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August 01, 2018 Top Story

Failure to File Surreply Leads to Waiver on Appeal

Appellate court cites trial court’s local rules in decision

By Matthew S. Mulqueen

A party may waive arguments on appeal by failing to file a surreply allowed by right.

A supervisor was fired after requesting an employee bring him gas when his car ran out and failing to adjust the timesheet for time off the premises

A supervisor was fired after requesting an employee bring him gas when his car ran out and failing to adjust the timesheet for time off the premises

Pexels | Skitterphoto

In Ennin v. CNH Indus. Am., LLC, an appellate court ruled in favor of a defendant where the plaintiff did not counter the defendant’s evidentiary objections with a surreply during motion practice before the trial court. The decision is a reminder to pursue arguments in a timely and zealous manner, say ABA Section of Litigation leaders.

Out of Gas and Out of Work

A manufacturing supervisor found his car sputtering out of gas on the way to work. The supervisor’s shift was about to start in seventeen minutes. The supervisor called one of his employees, who had already clocked in, to come help. The pair gassed up the car and returned to work using the supervisor’s entrance, even though his employee was not supposed to do so. The supervisor then failed to adjust the employer’s timekeeping system to reflect the employee’s time off the premises.

Based on the events of that day, as well as a prior instance of alleged misconduct, the company decided to terminate the supervisor’s employment. But before a human resources representative could inform him, the supervisor requested and received a month-long leave from the company’s third-party health plan administrator to address a previously-planned hemorrhoidectomy. When human resources learned of the leave ten days later, a representative sent the supervisor a letter informing him that his employment was terminated. The letter stated that the decision had been made prior to the supervisor requesting leave.

The supervisor sued the company, arguing that he was fired because of his race, national origin, disability (related to the hemorrhoidectomy), and decision to take FMLA leave. The company moved for summary judgment. In his response, the supervisor cited evidence that the manufacturer did not decide to terminate his employment until after it found out about his leave. The company argued in its reply that the supervisor’s evidence was hearsay and unauthenticated.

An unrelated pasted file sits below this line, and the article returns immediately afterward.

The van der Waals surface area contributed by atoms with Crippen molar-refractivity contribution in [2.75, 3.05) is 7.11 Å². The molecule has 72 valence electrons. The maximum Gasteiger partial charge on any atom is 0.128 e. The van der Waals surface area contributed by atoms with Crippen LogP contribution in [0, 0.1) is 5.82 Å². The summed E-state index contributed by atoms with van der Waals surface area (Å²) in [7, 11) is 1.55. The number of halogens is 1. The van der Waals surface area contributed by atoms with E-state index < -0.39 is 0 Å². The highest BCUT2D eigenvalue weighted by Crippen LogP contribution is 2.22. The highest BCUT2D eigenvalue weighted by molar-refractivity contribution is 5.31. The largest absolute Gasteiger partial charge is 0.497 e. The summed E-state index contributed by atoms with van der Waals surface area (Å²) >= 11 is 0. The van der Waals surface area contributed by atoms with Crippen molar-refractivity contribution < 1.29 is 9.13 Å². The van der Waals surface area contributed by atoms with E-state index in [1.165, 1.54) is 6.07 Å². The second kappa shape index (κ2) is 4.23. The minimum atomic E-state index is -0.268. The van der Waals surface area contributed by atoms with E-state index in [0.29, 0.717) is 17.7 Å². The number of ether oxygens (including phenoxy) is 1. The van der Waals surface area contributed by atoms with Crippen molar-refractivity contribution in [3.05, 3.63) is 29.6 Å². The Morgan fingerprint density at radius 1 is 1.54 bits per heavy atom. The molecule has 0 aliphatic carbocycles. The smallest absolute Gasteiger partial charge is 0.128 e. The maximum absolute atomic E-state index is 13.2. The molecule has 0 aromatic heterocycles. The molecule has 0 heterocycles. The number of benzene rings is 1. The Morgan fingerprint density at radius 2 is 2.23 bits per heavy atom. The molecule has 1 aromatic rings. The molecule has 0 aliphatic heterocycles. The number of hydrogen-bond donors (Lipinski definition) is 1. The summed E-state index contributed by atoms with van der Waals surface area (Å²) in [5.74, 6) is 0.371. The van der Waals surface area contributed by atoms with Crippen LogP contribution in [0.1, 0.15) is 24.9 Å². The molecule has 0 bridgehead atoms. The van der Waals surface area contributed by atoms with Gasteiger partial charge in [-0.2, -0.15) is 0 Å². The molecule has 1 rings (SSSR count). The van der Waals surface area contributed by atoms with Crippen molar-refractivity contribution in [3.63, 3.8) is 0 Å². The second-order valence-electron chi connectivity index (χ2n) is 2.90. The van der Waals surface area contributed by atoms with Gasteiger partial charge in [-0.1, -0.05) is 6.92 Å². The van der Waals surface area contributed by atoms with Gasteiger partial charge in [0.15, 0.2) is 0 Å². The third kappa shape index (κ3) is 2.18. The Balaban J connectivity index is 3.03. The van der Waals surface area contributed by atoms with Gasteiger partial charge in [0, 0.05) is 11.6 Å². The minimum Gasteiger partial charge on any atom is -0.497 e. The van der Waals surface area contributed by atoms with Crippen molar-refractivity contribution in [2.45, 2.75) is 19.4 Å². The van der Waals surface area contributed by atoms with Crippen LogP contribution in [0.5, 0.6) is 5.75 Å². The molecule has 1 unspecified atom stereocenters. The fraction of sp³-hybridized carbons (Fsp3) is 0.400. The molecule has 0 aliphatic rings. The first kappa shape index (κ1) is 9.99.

Although the Local Rules of the Southern District of Indiana permitted the supervisor to file a surreply as of right to respond to the company’s evidentiary objections, he failed to do so. The district court excluded the evidence and granted summary judgment to the manufacturer. The supervisor appealed.

Waived Opportunity

The U.S. Court of Appeals for the Seventh Circuit affirmed the district court’s judgment. By not filing a surreply, the appellate court reasoned that the supervisor waived the admissibility of the evidence that his employer had attacked, leaving nothing but speculation to support the supervisor’s claims.

The Seventh Circuit distinguished a previous line of cases in which it had held that a litigant need not seek leave to file a surreply to preserve an argument for appeal. In those cases, the appellate court had concluded that it would be unfair to exclude arguments on appeal because the party did not have a meaningful opportunity to be heard in the district court. A motion for leave to file a surreply was not a meaningful opportunity to be heard because, absent a rule allowing such filings as of right, surreplies are typically disfavored and discouraged.

By contrast, the supervisor had the right to file a surreply brief under the district court’s local rules, and thus, did have a meaningful opportunity to be heard on the evidentiary issue. The Seventh Circuit concluded that the supervisor’s failure to take that opportunity constituted “the very essence of waiver.”

Balancing Zealous Representation with Practical Concerns

“Procedurally, the appellate court reached the right decision based on the local rules,” states Franchesca L. Hamilton-Acker, Lafayette, LA, Chief Diversity Officer and Secretary of the Section of Litigation. Litigants “need to be cognizant of the preferences of judges and have full comprehension of applicable local rules,” adds Hamilton-Acker.

“The appellate court appeared to say that if there was no meaningful opportunity to raise an evidentiary issue in the district court—for example, if the local rules did not allow for a surreply as a matter of right—the argument would not be waived on appeal,” states Michael R. Lied, Peoria, IL, cochair of the Section’s Trial Evidence Committee. Nevertheless, attorneys should consider “seeking leave to file a surreply and attaching it to the motion to bring the issue to the district court’s attention,” even in the absence of a similar local rule, advises Lied. “Here, the evidentiary issue might have saved the plaintiff’s case, so I think zealous representation would have warranted filing the surreply,” he explains.

Instead of erring on the side of failing to file a motion, lawyers can “keep briefs concise and focus on the quality of the arguments,” advises Hamilton-Acker. “Avoiding frivolous arguments can help maintain balance” between zealous representation and pushing too hard, she concludes.


Matthew S. Mulqueen is an associate editor for Litigation News.

Hashtags: #waiver, #surreply, #evidence

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